Free delivery from 150 € purchase


In France, gastronomic luxury reaches its acme in the Gironde region. Its rarest product: caviar. The sturgeons' eggs no longer come from the Caspian Sea and from Russia, where its fishing is banned. The origins of this caviar are diverse: the United States, Italy, Finland, Bulgaria, China and (of course) France where, throughout the 20th century, sturgeons have been farmed.

Aquitaine: homeland of caviar.

Initially, sturgeons were fished for their flesh, not their eggs.Legend has it that a Russian princess, passing through the region, had been offended by seeing fishermen throwing away the eggs without thought … And caviar production began in France.

So, from 1920, on the right bank of the River Gironde, caviar production reached nearly 5 tonnes per year.

Over-fishing and pollution had serious repercussions for caviar production. The sturgeon, fished irresponsibly, began disappearing as a species from French waters. In 1982, sturgeon-fishing was prohibited.

In parallel the Bordeaux Centre for Agricultural Mechanisation and Rural, Water and Forest Engineering launched a programme to restock the area with sturgeons.To set about farming and reproducing specimens of the Siberian sturgeon, Acipenser baerii, the input of expert fish breeders was essential. Aquafarming developed from then and so today in the Bordeaux region of France some 24-25 tonnes are produced.How caviar is produced in Aquitaine.

You have to wait 6 or 7 years to produce caviar. Once the female is sufficiently mature, the eggs can be extracted from the sturgeon's belly: the caviar represents some 15 - 18% of the fish's body.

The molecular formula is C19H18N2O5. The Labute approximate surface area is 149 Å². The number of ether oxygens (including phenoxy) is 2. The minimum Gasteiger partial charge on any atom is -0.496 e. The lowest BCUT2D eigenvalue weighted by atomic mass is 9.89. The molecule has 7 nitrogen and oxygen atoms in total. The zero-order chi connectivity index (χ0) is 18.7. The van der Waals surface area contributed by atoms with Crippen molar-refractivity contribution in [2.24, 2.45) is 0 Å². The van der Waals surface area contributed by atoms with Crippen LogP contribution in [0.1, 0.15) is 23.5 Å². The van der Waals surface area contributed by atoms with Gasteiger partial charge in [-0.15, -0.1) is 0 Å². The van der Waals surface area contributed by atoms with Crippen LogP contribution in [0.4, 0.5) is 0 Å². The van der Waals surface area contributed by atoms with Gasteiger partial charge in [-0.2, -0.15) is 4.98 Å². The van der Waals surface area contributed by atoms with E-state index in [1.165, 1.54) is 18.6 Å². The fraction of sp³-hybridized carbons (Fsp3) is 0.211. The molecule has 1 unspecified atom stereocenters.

The eggs are sifted, then washed and drained. Their careful selection in accordance with firmness, size and colour is an essential step. Then the black pearls are salted before being dried and packaged.Non-marine salt is a natural preservative, which allows for the exquisite tastes to be revealed. Salting is a delicate process which can, if there's a mistake, alter the grain completely. It is expert handiwork which cannot be mechanised.What makes Gironde caviar so special is its preparation. Unlike Russian caviar, prepared in brine, Gironde caviar uses dehydrated salt. This gives it a gently iodised taste with a subtlety which explodes in the mouth.Its excellence is appreciated by those with the finest palates who can recognise its gastronomic quality and appreciate its delicate flavours.

Some numbers: 

- 80% of French production is carried out in the Gironde region.

- France produces 25 tonnes of caviar per year, of which 24 are produced in the Gironde.

- 90% of Aquitaine caviar now comes from farmed sturgeons, divided between scores of major production sites in the Gironde region.